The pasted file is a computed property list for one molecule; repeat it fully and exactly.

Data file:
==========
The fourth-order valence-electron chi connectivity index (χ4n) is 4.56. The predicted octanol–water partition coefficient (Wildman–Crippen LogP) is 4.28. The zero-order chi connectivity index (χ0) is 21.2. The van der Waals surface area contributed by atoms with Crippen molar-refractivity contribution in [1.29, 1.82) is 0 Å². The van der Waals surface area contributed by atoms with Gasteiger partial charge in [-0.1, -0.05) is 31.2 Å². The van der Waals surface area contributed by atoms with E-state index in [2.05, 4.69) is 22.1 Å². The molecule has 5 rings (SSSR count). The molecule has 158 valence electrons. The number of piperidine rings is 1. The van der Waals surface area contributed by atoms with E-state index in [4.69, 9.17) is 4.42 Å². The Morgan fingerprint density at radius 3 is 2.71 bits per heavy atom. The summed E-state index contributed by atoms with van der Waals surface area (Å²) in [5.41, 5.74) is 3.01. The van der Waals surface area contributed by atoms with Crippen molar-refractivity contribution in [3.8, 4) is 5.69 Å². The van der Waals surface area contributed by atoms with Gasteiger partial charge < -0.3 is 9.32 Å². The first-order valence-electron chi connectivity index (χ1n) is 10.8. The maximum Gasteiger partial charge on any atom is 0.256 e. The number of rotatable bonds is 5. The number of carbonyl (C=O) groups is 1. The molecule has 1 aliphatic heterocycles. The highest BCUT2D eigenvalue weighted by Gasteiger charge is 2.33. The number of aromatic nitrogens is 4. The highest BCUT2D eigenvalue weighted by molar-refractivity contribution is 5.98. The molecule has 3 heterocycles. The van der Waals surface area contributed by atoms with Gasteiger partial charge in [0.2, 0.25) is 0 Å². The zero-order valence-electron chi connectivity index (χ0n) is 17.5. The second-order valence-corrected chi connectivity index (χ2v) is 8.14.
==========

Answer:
The fourth-order valence-electron chi connectivity index (χ4n) is 4.56. The predicted octanol–water partition coefficient (Wildman–Crippen LogP) is 4.28. The zero-order chi connectivity index (χ0) is 21.2. The van der Waals surface area contributed by atoms with Crippen molar-refractivity contribution in [1.29, 1.82) is 0 Å². The van der Waals surface area contributed by atoms with Gasteiger partial charge in [-0.1, -0.05) is 31.2 Å². The van der Waals surface area contributed by atoms with E-state index in [2.05, 4.69) is 22.1 Å². The molecule has 5 rings (SSSR count). The molecule has 158 valence electrons. The number of piperidine rings is 1. The van der Waals surface area contributed by atoms with E-state index in [4.69, 9.17) is 4.42 Å². The Morgan fingerprint density at radius 3 is 2.71 bits per heavy atom. The summed E-state index contributed by atoms with van der Waals surface area (Å²) in [5.41, 5.74) is 3.01. The van der Waals surface area contributed by atoms with Crippen molar-refractivity contribution in [3.8, 4) is 5.69 Å². The van der Waals surface area contributed by atoms with Gasteiger partial charge < -0.3 is 9.32 Å². The first-order valence-electron chi connectivity index (χ1n) is 10.8. The maximum Gasteiger partial charge on any atom is 0.256 e. The number of rotatable bonds is 5. The number of carbonyl (C=O) groups is 1. The molecule has 1 aliphatic heterocycles. The highest BCUT2D eigenvalue weighted by Gasteiger charge is 2.33. The number of aromatic nitrogens is 4. The highest BCUT2D eigenvalue weighted by molar-refractivity contribution is 5.98. The molecule has 3 heterocycles. The van der Waals surface area contributed by atoms with Gasteiger partial charge in [0.2, 0.25) is 0 Å². The zero-order valence-electron chi connectivity index (χ0n) is 17.5. The second-order valence-corrected chi connectivity index (χ2v) is 8.14.